- 11 are killed in the suburbs of Hama and 7 died in Homs, an opposition group says
- A pro-regime group refutes an Amnesty report alleging abuse in prison, state media says
- At least 3,000 have been killed in months of unrest in Syria, observers estimate
Three children were among 25 people reported killed Thursday in Syria, an opposition group reported, in the apparent latest round of violence to rattle the turbulent Middle Eastern nation.
The Syrian government, meanwhile, continued to refute reports -- including one alleging abuses and assaults in its prisons -- according to the state-run SANA news agency. It also documented the funerals of what it called three "martyrs" killed by "armed terrorist groups (outside) Hama and Damascus."
The Local Coordinating Committees, an opposition group that organizes protests, reported in a statement released Friday morning that 11 people were killed in the suburbs of Hama -- including seven in Kernaz, two in Qalat Madeq and one apiece in Latamnah and Kafranbodah.
Another seven people died Thursday in Homs, which has been a hotbed of anti-government sentiment and subsequent government-led crackdowns, the group claimed.
This followed a powerful explosion that rocked the city's Bayada neighborhood, with the coordination committees further claiming that security forces fired on that and another neighborhood with heavy machine guns.
In addition, three were killed in Idlib province, two in Daraa province and two more in Lattakia province, the group said.
CNN cannot independently confirm events in Syria, which restricts international journalists from accessing many parts of the country.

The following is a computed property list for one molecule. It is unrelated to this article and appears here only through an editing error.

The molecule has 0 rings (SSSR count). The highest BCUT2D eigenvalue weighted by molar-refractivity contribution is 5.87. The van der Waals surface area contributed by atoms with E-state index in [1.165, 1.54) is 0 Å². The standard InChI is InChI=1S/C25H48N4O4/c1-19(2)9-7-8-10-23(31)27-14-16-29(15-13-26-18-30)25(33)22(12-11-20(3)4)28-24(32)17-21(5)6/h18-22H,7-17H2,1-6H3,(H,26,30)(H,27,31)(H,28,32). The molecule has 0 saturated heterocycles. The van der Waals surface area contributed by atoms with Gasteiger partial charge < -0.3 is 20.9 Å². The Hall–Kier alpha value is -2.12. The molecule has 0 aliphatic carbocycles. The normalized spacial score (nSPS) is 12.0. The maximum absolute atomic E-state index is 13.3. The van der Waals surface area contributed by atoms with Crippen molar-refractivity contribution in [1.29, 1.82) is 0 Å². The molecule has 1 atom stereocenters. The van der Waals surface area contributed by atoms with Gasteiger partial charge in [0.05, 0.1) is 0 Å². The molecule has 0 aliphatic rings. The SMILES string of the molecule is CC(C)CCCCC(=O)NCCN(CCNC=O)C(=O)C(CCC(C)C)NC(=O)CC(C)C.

The Syrian Human Rights Network, which supports Syrian President Bashar al-Assad, denounced statements from human rights groups such as Amnesty International about what was happening on the ground.
According to SANA, the pro-regime group said that statements implicating the Syrian government were unfounded. It specifically referred to an Amnesty report accusing the Syrian government of torturing wounded protesters at state-run hospitals.
Amnesty's report, according the Syrian Human Rights Network, is "contradictory with the reality and completely untrue."
The latest violence occurred a day after opposition leaders called for a nationwide general strike, and Syria's embattled president huddled in Damascus with other regional leaders at an Arab League Ministers meeting. The meeting "was honest and friendly," and the group "felt that the Syrian government wants to work ... to reach a solution," Qatari Prime Minister Sheikh Hamad Bin Jassim Bin Jabr Al-Thani said, according to Syrian state television.
"President Assad did not accept all the initiatives submitted to him, but he did not reject our points and requests," said Arab League Deputy Secretary-General Ahmed bin Heli. "Our main concern is to stop the bloodshed of the Syrian people."
The delegation of Arab foreign ministers will resume talks with Syrian officials on October 30, he said.
At least 3,000 people have died so far, the United Nations and other international observers estimate.